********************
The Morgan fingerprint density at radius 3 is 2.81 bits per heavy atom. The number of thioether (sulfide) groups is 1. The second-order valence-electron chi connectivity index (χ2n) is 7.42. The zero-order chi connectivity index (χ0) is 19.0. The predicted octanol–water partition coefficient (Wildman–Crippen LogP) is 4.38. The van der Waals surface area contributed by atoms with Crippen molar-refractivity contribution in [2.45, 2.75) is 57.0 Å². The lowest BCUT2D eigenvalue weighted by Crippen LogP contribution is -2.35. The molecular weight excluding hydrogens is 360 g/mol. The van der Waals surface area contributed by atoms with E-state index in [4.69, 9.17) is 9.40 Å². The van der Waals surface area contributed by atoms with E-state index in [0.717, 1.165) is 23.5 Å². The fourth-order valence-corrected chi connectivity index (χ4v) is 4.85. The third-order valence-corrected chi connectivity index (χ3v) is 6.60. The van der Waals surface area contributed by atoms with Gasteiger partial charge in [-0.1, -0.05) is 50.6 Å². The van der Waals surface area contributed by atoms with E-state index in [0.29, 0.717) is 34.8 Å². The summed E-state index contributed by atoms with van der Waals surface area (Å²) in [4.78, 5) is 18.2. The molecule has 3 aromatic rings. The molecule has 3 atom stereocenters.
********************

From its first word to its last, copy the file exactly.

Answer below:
The Morgan fingerprint density at radius 3 is 2.81 bits per heavy atom. The number of thioether (sulfide) groups is 1. The second-order valence-electron chi connectivity index (χ2n) is 7.42. The zero-order chi connectivity index (χ0) is 19.0. The predicted octanol–water partition coefficient (Wildman–Crippen LogP) is 4.38. The van der Waals surface area contributed by atoms with Crippen molar-refractivity contribution in [2.45, 2.75) is 57.0 Å². The lowest BCUT2D eigenvalue weighted by Crippen LogP contribution is -2.35. The molecular weight excluding hydrogens is 360 g/mol. The van der Waals surface area contributed by atoms with E-state index in [4.69, 9.17) is 9.40 Å². The van der Waals surface area contributed by atoms with E-state index in [0.717, 1.165) is 23.5 Å². The fourth-order valence-corrected chi connectivity index (χ4v) is 4.85. The third-order valence-corrected chi connectivity index (χ3v) is 6.60. The van der Waals surface area contributed by atoms with Gasteiger partial charge in [-0.1, -0.05) is 50.6 Å². The van der Waals surface area contributed by atoms with E-state index in [0.29, 0.717) is 34.8 Å². The summed E-state index contributed by atoms with van der Waals surface area (Å²) in [4.78, 5) is 18.2. The molecule has 3 aromatic rings. The molecule has 3 atom stereocenters.